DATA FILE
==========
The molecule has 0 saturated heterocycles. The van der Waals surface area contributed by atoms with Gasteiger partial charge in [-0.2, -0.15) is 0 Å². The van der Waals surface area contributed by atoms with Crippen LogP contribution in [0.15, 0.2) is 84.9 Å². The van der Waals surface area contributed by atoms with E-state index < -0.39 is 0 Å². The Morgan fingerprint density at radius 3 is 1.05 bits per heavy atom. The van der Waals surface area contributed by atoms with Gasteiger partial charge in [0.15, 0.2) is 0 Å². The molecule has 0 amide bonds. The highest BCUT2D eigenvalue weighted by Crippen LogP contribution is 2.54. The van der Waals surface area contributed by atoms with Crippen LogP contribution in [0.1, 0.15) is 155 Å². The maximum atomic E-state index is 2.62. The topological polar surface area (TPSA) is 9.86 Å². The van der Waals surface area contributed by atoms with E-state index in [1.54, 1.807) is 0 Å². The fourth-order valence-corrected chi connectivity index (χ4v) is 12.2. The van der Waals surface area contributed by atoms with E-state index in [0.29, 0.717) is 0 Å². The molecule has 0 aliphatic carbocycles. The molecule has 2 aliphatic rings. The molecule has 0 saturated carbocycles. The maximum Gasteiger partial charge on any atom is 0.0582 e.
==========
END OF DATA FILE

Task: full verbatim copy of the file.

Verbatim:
The molecule has 0 saturated heterocycles. The van der Waals surface area contributed by atoms with Gasteiger partial charge in [-0.2, -0.15) is 0 Å². The van der Waals surface area contributed by atoms with Crippen LogP contribution in [0.15, 0.2) is 84.9 Å². The van der Waals surface area contributed by atoms with E-state index < -0.39 is 0 Å². The Morgan fingerprint density at radius 3 is 1.05 bits per heavy atom. The van der Waals surface area contributed by atoms with Gasteiger partial charge in [0.15, 0.2) is 0 Å². The molecule has 0 amide bonds. The highest BCUT2D eigenvalue weighted by Crippen LogP contribution is 2.54. The van der Waals surface area contributed by atoms with Crippen LogP contribution in [0.1, 0.15) is 155 Å². The maximum atomic E-state index is 2.62. The topological polar surface area (TPSA) is 9.86 Å². The van der Waals surface area contributed by atoms with E-state index in [1.54, 1.807) is 0 Å². The fourth-order valence-corrected chi connectivity index (χ4v) is 12.2. The van der Waals surface area contributed by atoms with E-state index in [0.29, 0.717) is 0 Å². The molecule has 0 aliphatic carbocycles. The molecule has 2 aliphatic rings. The molecule has 0 saturated carbocycles. The maximum Gasteiger partial charge on any atom is 0.0582 e.